By Maria Evangelou, GoPSUsports.com student staff writer
UNIVERSITY PARK, Pa. - Charlene Morett-Curtiss' name isn't one that goes without recognition in the sport of field hockey or let alone in Happy Valley.
It comes as no surprise that Morett-Curtiss is known across the
country for her experience and success at the helm of the Nittany Lion program. In her 31st season, Morett-Curtiss is the longest-tenured field hockey coach in the Big Ten and sixth-longest tenured head coach at a single school in Division I field hockey.
A 1979 Penn State graduate, Morett-Curtiss continues to be one of Penn State's most decorated female student-athletes, as a dual All-American field hockey and lacrosse Nittany Lion. Owning a scoring record for 21 years, Morett-Curtiss broke records that set a foundation for female student-athletes to come. After Penn State, she moved on to compete at the international level. As a two-time Olympian she earned a bronze medal at the 1984 Olympic Games in Los Angeles. That's just a small snapshot of her international career.
Beyond the international experience and her Penn State legacy as a athlete, it's not her resume that stands out to those she has coached along the way. Rather, it's the ways in which she has impacted their lives, with so many Nittany Lions leaving with Penn State field hockey forever ingrained in their hearts.
"You can really see her passion," junior back Cori Conley said. "How much she cares is so visible. There's something really special about the way she coaches."
Justifiably, many honorable awards have been bestowed upon Morett-Curtiss across her tenure as head coach. She has been voted Mideast Region Coach of the Year seven times, Atlantic 10 Coach of the Year once and Big Ten Coach of the Year six times. Most recently, she was inducted into the Pennsylvania Sports Hall of Fame.
"She has really taught us to have a passion for everything you do when you're striving for something," Conley said. "It's in her motto, 'play with heart.' If you have that love for what you're doing, constantly push for it no matter what."
Morett-Curtiss' coaching chapter began with some notable stops at Old Dominion, Boston College, and USA Field Hockey before returning to Happy Valley.
"Coming back to Penn State was my dream job. It was an opportunity to recreate my experience as a student athlete at Penn State," Morett-Curtiss said. "One of my philosophies is to always maintain a sport-academic balance and to enjoy all Penn State has to offer as well. There has to be that healthiness of your mind and your body so that your body can handle the stress of the competition and training. I was very fortunate that my experience here was very balanced."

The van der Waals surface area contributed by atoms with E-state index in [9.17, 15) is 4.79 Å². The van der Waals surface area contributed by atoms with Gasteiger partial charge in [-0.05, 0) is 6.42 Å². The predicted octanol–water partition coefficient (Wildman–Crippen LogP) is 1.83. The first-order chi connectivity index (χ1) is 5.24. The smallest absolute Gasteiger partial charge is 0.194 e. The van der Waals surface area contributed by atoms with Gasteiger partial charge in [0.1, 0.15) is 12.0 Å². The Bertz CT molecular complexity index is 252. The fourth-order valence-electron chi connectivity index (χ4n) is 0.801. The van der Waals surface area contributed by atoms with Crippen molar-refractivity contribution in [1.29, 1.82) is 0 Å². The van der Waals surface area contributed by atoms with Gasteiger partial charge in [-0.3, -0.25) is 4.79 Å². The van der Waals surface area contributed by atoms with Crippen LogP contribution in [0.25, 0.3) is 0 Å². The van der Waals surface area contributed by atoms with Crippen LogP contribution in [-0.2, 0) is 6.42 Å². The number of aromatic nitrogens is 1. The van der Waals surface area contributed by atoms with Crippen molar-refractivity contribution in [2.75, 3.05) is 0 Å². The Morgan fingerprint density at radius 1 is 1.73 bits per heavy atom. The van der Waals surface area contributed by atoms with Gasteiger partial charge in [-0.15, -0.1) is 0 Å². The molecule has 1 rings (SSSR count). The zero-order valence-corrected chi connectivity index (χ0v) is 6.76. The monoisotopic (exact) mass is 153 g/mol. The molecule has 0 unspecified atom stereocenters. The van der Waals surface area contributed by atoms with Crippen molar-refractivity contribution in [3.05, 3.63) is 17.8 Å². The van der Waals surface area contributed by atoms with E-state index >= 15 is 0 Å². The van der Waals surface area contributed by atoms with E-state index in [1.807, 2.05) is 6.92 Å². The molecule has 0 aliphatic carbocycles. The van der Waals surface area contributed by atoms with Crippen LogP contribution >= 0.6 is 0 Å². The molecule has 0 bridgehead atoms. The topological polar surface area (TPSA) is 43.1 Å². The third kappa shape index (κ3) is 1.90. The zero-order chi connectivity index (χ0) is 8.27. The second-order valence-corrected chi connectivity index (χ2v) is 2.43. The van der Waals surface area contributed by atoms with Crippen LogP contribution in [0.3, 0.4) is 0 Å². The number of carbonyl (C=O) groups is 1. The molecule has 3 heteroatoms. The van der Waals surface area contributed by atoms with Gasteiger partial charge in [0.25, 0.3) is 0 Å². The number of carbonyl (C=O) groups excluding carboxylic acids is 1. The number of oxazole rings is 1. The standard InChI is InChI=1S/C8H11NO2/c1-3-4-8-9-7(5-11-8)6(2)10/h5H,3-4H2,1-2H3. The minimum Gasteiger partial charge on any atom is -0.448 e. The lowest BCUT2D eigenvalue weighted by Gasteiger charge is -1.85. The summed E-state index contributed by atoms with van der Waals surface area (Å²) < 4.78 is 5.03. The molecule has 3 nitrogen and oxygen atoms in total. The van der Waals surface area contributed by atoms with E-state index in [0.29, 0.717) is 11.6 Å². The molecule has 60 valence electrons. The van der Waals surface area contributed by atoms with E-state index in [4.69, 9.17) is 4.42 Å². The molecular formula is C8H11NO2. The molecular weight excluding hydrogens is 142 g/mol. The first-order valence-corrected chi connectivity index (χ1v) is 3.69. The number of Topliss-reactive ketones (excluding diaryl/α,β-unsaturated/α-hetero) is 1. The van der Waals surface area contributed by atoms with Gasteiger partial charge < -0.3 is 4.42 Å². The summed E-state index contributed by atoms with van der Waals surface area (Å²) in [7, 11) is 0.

Her passion for the game and her teams is also reflected among her fellow assistants. Assistant coach Stuart Smith, who has been with the team for seven years, is fueled by Morett-Curtiss' coaching style and mentorship.
"There's a reason I don't want to go anywhere else and it's because I think I have the best head coach in the country," Smith said. "She's such a role model for me, I really see Char as a family member. In Division I, you gravitate toward those head coaches who are going to push you on the field and who the girls are going to look up to. The girls take their goals and mentorship from here into their lives."
For Laura Gebhart, a 2015 Penn State field hockey All-American alumna, Morett-Curtiss was a mentor through all four years at Penn State, including two of which she served as team captain.
A member of the 2013-14 U.S. Women's National Team, Gehbart has since returned to her hometown in Lancaster county, where she coaches field hockey at a local high school on top of her full time job, keeping her love for the sport alive through her involvement in several USA Field Hockey national organizations and clinics.
"I came into a really core group of players and a really mature program that has done amazing things," Gebhart said. "Being with the Penn State field hockey team was one of the most impactful experiential learning experiences of my life."
Reflecting on the encouragement that Morett-Curtiss provided off the field, her commitment to helping student-athletes succeed is evident in a long list of Nittany Lions with academic honors and achievements.